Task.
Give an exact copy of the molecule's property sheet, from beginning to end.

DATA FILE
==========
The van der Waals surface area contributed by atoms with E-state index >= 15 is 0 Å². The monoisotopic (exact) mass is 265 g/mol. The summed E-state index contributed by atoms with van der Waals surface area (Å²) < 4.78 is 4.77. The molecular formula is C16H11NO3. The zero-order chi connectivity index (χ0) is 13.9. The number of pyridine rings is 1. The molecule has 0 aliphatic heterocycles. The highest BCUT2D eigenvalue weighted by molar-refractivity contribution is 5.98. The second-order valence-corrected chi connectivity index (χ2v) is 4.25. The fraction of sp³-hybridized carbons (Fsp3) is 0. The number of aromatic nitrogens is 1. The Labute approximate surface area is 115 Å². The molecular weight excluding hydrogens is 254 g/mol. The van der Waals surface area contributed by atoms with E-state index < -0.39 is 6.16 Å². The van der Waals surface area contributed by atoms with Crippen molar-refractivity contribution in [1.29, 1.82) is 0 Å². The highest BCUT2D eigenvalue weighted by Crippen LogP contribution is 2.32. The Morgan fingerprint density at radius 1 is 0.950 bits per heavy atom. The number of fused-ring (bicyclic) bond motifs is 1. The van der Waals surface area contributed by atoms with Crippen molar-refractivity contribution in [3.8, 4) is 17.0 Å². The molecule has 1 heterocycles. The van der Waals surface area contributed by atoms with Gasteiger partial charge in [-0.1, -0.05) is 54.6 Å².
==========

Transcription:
The van der Waals surface area contributed by atoms with E-state index >= 15 is 0 Å². The monoisotopic (exact) mass is 265 g/mol. The summed E-state index contributed by atoms with van der Waals surface area (Å²) < 4.78 is 4.77. The molecular formula is C16H11NO3. The zero-order chi connectivity index (χ0) is 13.9. The number of pyridine rings is 1. The molecule has 0 aliphatic heterocycles. The highest BCUT2D eigenvalue weighted by molar-refractivity contribution is 5.98. The second-order valence-corrected chi connectivity index (χ2v) is 4.25. The fraction of sp³-hybridized carbons (Fsp3) is 0. The number of aromatic nitrogens is 1. The Labute approximate surface area is 115 Å². The molecular weight excluding hydrogens is 254 g/mol. The van der Waals surface area contributed by atoms with E-state index < -0.39 is 6.16 Å². The van der Waals surface area contributed by atoms with Crippen molar-refractivity contribution in [1.29, 1.82) is 0 Å². The highest BCUT2D eigenvalue weighted by Crippen LogP contribution is 2.32. The Morgan fingerprint density at radius 1 is 0.950 bits per heavy atom. The number of fused-ring (bicyclic) bond motifs is 1. The van der Waals surface area contributed by atoms with Crippen molar-refractivity contribution in [3.8, 4) is 17.0 Å². The molecule has 1 heterocycles. The van der Waals surface area contributed by atoms with Gasteiger partial charge in [-0.1, -0.05) is 54.6 Å².